Dr. Les Kertay finds a way to teach emotional intelligence to his son.
If boys are to become men—real men, not the caricature of manhood that dominated the advertising world of my childhood, or the new more subtle caricatures found in modern advertising and music—they need to learn to be articulate about their emotional lives. Daniel Goleman calls it “emotional intelligence.” I’m tempted to call it simply “maturity.” Whatever we call it, that many men lack this ability to articulate their inner states is made apparent by the rampant rancor in public discourse, and the uncivilized way that many men tend treat each other and the women in their lives.
This isn’t actually all that hard. The skill is this: when you have an emotion, be able to name it, own it, and when appropriate say it out loud—then choose a course of action that makes the most sense. Instead of trying hard to suppress or control emotions—only to have them leak all over everyone as we act out – own the feeling and then act with integrity. Sounds simple, and obvious, but I don’t see a lot of it going on, especially (I am embarrassed to say) with men.
I’ve known for some time that I wanted my boys to know this skill, but I’ve struggled to know how to teach it. As we were getting ready for our Maine Men 2011 trip, I stumbled across an event that seemed tailor made, and on the last day of our trip I saw it in action.
A few days before the trip Sam said he wanted to go to a State Park that turned out to be on the other end of Maine, so it just wasn’t practical. He knew it wasn’t practical, but he was disappointed – and he did what he usually does when he’s disappointed, which is to pout and then get really ugly with everyone around him. When I asked him what was up, he said “Nothing” in that way that only kids can say – you know, the one where you think someone is poking you in the eye while tickling you? This, I admit with some chagrin, makes me homicidal, and I am generally really bad at stopping myself from saying really stupid things like, “If you won’t let me help you, get out of my sight” – or something equally horrid and sure to lose me the father-of-the-year award.
Somehow, I stopped myself that day, and said instead that we ought to try and work something out before the trip, because this wasn’t going to work for me. I said, in a moment of insight, that I react really badly when someone says one thing but is acting as though they feel another. I told Sam that when he says he’s “fine,” but clearly isn’t, I start to feel responsible for fixing it, and since I can’t I tend to get mad. “I know it doesn’t make sense, but the problem is that I keep trying to fix it, and you don’t want to be fixed, and we end up mad at each other.” I pointed out that the same thing happens with Greg, and then they try to make me happy because I feel like a terrible parent, and pretty soon we’re all mad at each other and we can’t remember why.
“Is that because you’re a psychologist?” Sam asked, which I thought was pretty smart. “Partly,” I admitted, “but mostly I’m just sensitive to how people feel, just like both of you are.” They got that, but didn’t know what to do instead. So I suggested that they say whatever is going on – “If you’re disappointed but trying to work through it, say so. If you’re disappointed but you’re worried that it will upset me to say so, tell me that. Put words on all the parts you feel, and I think it will make it easier.”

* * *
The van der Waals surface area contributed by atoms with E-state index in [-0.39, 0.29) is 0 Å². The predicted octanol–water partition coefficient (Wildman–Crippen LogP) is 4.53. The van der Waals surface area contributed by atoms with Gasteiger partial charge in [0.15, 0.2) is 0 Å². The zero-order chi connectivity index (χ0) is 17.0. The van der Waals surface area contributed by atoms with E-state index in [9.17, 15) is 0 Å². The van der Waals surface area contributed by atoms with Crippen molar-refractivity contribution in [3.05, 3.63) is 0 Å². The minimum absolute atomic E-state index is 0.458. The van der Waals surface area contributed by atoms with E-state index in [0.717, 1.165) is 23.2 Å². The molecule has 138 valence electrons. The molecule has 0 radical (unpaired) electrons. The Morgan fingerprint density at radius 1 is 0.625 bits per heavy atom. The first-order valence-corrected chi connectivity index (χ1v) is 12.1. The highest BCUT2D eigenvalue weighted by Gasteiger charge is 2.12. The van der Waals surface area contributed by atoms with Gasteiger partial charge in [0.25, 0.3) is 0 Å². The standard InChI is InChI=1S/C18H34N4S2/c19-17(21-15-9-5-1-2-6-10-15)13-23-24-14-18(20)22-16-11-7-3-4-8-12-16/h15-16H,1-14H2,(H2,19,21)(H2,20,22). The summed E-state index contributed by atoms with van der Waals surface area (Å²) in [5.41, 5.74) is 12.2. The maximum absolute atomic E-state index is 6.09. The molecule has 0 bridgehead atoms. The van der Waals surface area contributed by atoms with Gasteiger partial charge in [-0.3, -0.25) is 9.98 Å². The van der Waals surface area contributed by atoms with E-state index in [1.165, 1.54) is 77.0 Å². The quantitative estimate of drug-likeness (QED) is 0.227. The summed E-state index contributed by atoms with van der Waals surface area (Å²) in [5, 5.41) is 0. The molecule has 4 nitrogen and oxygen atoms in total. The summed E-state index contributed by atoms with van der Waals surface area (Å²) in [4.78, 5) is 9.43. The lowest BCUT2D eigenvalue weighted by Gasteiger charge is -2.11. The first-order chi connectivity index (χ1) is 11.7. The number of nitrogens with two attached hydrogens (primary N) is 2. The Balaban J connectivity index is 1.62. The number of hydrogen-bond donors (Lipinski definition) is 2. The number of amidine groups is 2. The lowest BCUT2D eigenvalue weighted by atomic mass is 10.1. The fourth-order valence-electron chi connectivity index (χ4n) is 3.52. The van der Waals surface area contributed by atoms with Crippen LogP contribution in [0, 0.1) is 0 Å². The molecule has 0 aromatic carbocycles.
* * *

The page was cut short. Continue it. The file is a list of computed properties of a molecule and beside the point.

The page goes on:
So far, so good. We had a name for it, and we had a plan, even if it was a little “high-falutin’”.
We all got on remarkably well during the trip, but on the last day Greg was really disappointed that his suggestion to take the Duck Tour wasn’t going to work out in terms of timing and money. He was upset, but trying really hard not to be, and I was trying really hard to fix it and make everything ok. Uh oh.
Then a miracle occurred. Greg said, “Ok, I really am disappointed, but I’m trying to work it out on my own and I want you to let me do that if you can.”
And you know what? It was hard but I backed off and we went on with our alternate plan. I did feel bad and as though I had disappointed him, and I really wanted to fix it. But I didn’t – and I didn’t get angry either because everything was on the table. Within 20 minutes Greg was fine, I stopped feeling guilty and instead paid attention to being with the boys, and Sam was the one who commented on how well it seemed to work when we all said what we felt and what we wanted.
Yes, Virginia, there is a Santa Claus.
For us, despite terrible weather 3 of our 6 days in Maine, and despite not being able to do everything exactly when and how we said, the boys dealt with their disappointments and irritations really well. They said what they felt, and moved on – and in the end all agreed it was the best trip yet. I was, and am, very proud of them for how they handled themselves, and how unselfish they were.
Maybe more importantly, I believe it is possible to teach boys how to be emotionally articulate, and to respect their right to work through something on their own. I can’t swear they’ll be better men for this experience, but I wouldn’t bet against it.
What do you do to help your boys grow up to be better men?
Originally published with a different title at www.leskertay.com
Image credits: (main) what_i_see / flickr, (insets) courtesy of author